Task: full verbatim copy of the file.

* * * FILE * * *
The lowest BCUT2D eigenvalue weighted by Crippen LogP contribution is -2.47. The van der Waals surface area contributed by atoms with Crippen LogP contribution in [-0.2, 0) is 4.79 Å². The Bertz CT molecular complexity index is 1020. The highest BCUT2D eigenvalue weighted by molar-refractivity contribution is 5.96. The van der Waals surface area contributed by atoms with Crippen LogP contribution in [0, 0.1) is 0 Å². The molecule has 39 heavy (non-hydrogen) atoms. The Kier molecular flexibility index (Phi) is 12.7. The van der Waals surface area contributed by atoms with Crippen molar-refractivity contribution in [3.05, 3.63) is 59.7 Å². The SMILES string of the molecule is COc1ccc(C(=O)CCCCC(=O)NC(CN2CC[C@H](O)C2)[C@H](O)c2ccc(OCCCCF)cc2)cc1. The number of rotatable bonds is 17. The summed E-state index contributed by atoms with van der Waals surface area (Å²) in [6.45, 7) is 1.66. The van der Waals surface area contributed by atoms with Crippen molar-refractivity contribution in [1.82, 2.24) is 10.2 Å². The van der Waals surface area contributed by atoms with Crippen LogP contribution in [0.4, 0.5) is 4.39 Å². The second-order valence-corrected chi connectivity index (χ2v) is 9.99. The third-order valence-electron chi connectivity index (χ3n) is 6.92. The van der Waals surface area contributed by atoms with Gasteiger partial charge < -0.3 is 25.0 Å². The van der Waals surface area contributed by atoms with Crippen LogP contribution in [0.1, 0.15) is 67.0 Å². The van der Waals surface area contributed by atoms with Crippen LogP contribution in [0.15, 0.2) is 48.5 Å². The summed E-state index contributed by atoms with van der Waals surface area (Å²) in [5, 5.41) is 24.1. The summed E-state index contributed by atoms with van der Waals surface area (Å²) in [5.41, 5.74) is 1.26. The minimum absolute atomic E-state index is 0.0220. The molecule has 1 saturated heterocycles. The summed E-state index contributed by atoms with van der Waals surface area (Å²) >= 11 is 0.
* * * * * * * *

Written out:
The lowest BCUT2D eigenvalue weighted by Crippen LogP contribution is -2.47. The van der Waals surface area contributed by atoms with Crippen LogP contribution in [-0.2, 0) is 4.79 Å². The Bertz CT molecular complexity index is 1020. The highest BCUT2D eigenvalue weighted by molar-refractivity contribution is 5.96. The van der Waals surface area contributed by atoms with Crippen LogP contribution in [0, 0.1) is 0 Å². The molecule has 39 heavy (non-hydrogen) atoms. The Kier molecular flexibility index (Phi) is 12.7. The van der Waals surface area contributed by atoms with Crippen molar-refractivity contribution in [3.05, 3.63) is 59.7 Å². The SMILES string of the molecule is COc1ccc(C(=O)CCCCC(=O)NC(CN2CC[C@H](O)C2)[C@H](O)c2ccc(OCCCCF)cc2)cc1. The number of rotatable bonds is 17. The summed E-state index contributed by atoms with van der Waals surface area (Å²) in [6.45, 7) is 1.66. The van der Waals surface area contributed by atoms with Crippen molar-refractivity contribution in [1.82, 2.24) is 10.2 Å². The van der Waals surface area contributed by atoms with Crippen LogP contribution in [0.4, 0.5) is 4.39 Å². The second-order valence-corrected chi connectivity index (χ2v) is 9.99. The third-order valence-electron chi connectivity index (χ3n) is 6.92. The van der Waals surface area contributed by atoms with Gasteiger partial charge < -0.3 is 25.0 Å². The van der Waals surface area contributed by atoms with Crippen LogP contribution in [0.1, 0.15) is 67.0 Å². The van der Waals surface area contributed by atoms with Crippen LogP contribution in [0.15, 0.2) is 48.5 Å². The summed E-state index contributed by atoms with van der Waals surface area (Å²) in [5, 5.41) is 24.1. The summed E-state index contributed by atoms with van der Waals surface area (Å²) in [5.41, 5.74) is 1.26. The minimum absolute atomic E-state index is 0.0220. The molecule has 1 saturated heterocycles. The summed E-state index contributed by atoms with van der Waals surface area (Å²) >= 11 is 0.